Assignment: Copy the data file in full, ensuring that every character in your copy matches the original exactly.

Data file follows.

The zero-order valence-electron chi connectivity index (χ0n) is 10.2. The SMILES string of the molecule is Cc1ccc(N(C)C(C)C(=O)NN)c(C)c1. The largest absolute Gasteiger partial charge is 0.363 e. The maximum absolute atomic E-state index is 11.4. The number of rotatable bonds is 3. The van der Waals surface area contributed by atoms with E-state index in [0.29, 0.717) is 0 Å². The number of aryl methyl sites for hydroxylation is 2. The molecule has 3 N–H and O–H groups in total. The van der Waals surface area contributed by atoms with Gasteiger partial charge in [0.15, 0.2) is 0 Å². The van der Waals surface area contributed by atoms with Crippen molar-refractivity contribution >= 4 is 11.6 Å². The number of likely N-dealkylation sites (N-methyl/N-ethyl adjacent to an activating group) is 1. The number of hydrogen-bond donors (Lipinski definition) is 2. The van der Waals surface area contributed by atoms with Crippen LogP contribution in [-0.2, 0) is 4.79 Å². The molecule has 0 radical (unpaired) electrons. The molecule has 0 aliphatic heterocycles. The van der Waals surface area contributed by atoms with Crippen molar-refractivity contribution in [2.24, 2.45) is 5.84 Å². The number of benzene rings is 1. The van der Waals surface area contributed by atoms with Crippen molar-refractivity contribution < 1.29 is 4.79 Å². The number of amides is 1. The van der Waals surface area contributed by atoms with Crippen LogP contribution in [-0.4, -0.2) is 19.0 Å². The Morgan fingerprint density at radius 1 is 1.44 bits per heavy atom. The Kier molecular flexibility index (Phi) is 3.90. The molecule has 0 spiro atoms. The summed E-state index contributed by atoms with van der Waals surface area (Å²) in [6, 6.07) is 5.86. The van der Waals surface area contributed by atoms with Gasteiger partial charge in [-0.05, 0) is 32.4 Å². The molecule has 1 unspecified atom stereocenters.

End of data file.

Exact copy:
The zero-order valence-electron chi connectivity index (χ0n) is 10.2. The SMILES string of the molecule is Cc1ccc(N(C)C(C)C(=O)NN)c(C)c1. The largest absolute Gasteiger partial charge is 0.363 e. The maximum absolute atomic E-state index is 11.4. The number of rotatable bonds is 3. The van der Waals surface area contributed by atoms with E-state index in [0.29, 0.717) is 0 Å². The number of aryl methyl sites for hydroxylation is 2. The molecule has 3 N–H and O–H groups in total. The van der Waals surface area contributed by atoms with Gasteiger partial charge in [0.15, 0.2) is 0 Å². The van der Waals surface area contributed by atoms with Crippen molar-refractivity contribution >= 4 is 11.6 Å². The number of likely N-dealkylation sites (N-methyl/N-ethyl adjacent to an activating group) is 1. The number of hydrogen-bond donors (Lipinski definition) is 2. The van der Waals surface area contributed by atoms with Crippen LogP contribution in [-0.2, 0) is 4.79 Å². The molecule has 0 radical (unpaired) electrons. The molecule has 0 aliphatic heterocycles. The van der Waals surface area contributed by atoms with Crippen molar-refractivity contribution in [2.24, 2.45) is 5.84 Å². The number of benzene rings is 1. The van der Waals surface area contributed by atoms with Crippen molar-refractivity contribution < 1.29 is 4.79 Å². The number of amides is 1. The van der Waals surface area contributed by atoms with Crippen LogP contribution in [-0.4, -0.2) is 19.0 Å². The Morgan fingerprint density at radius 1 is 1.44 bits per heavy atom. The Kier molecular flexibility index (Phi) is 3.90. The molecule has 0 spiro atoms. The summed E-state index contributed by atoms with van der Waals surface area (Å²) in [6, 6.07) is 5.86. The van der Waals surface area contributed by atoms with Gasteiger partial charge in [-0.05, 0) is 32.4 Å². The molecule has 1 unspecified atom stereocenters.